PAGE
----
Written by Walter W. Gallas
The decision by Walmart to abandon its plans for a new Supercenter on a portion of Wilderness Battlefield in Orange County, Virginia, is one of those preservation success stories we celebrate enthusiastically because it confirms that all of the hard work was worth it, and it spurs us on to keep the faith in other protracted battles. Gettysburg comes to mind.
The campaign in the past year to oppose the proposal to open the Mason-Dixon Resort and Casino one-half mile from the boundary of the Gettysburg National Military Park—and on land which clearly saw troop movement during that fateful battle in July 1863—was expected to culminate on December 16 with a decision by Pennsylvania’s Gaming Control Board assigning the state’s remaining resort gaming license to one of four applicants. The decision was delayed, with an announcement that more deliberations were necessary, bumping the Gettysburg decision to the January 6 meeting.
The Gaming Control Board reported before the January 6 meeting that it was unable to reach a decision that met the state’s requirement, releasing a statement saying the casino vote would not be on the agenda, but that board members “continue to evaluate the proposals, reviewing and weighing the substantial evidence…along with the public testimony in an attempt to achieve the qualified majority vote that is required to license one of these projects.” The four legislatively appointed members, and one of the gubernatorially-appointed members on the seven-member board must concur for the license to be awarded to one of the applicants.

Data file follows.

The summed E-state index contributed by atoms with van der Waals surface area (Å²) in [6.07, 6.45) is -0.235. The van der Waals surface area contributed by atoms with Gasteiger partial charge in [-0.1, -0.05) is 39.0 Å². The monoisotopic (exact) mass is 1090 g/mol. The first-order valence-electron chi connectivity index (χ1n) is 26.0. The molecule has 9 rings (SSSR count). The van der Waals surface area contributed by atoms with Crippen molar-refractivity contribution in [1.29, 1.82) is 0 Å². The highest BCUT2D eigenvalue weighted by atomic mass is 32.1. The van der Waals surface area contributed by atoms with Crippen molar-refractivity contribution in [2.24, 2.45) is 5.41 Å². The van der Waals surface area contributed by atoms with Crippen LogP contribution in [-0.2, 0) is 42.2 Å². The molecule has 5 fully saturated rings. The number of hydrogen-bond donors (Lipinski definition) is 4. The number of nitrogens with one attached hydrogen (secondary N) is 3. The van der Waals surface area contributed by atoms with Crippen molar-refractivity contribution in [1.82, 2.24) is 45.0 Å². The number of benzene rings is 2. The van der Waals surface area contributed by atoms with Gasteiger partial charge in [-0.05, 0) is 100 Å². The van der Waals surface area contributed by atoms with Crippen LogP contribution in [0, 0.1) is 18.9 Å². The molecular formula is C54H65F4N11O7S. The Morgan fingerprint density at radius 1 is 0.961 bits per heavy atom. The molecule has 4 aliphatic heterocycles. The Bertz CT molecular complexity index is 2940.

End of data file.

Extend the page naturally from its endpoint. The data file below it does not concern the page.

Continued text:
The day before the next board meeting, which was scheduled for January 26, the board announced that it was putting off the decision again.
Between the two January board meetings, Pennsylvania inaugurated a new governor, Republican Tom Corbett, and seated a legislature with both chambers holding a Republican majority. Out-going Democratic Governor Ed Rendell had presided over the introduction of casino gambling into the state.
For many who had been operating at full bore to beat back the Gettysburg proposal for the second time in five years, these developments have been frustrating.
Nevertheless, the fact remains that two of the board’s legislative appointees reached their term limits on January 18, the governor’s inauguration day. One is a Democratic seat; the other is Republican. A second Democratic legislative appointee needs his continued service to be confirmed by the legislature. In any case, gaming control board members serve until their replacement is appointed, so the existing board can continue to function and deliberate. If new appointees are seated, however, more delay will occur since new members will need to acquaint themselves with the voluminous evidence brought forward by the casino applicants over the past several months.
Governor Rendell made it clear during the first Gettysburg casino battle and again during this one, that putting a casino in Gettysburg was the equivalent of putting one next to the Liberty Bell in Philadelphia—and by that he meant it was a bad thing. Governor Rendell is gone now, but his legacy lives on in the machinations of casino applicants, the maneuvering of elected officials as they populate the Gaming Control Board, and in the anticipation of preservation advocates as they await a decision that could be as momentous and wonderful as the announcement at Wilderness Battlefield.
The next meeting of the Gaming Control Board is scheduled for February 10.
Walter W. Gallas, AICP, is the director of the Northeast Field Office at the National Trust for Historic Preservation.
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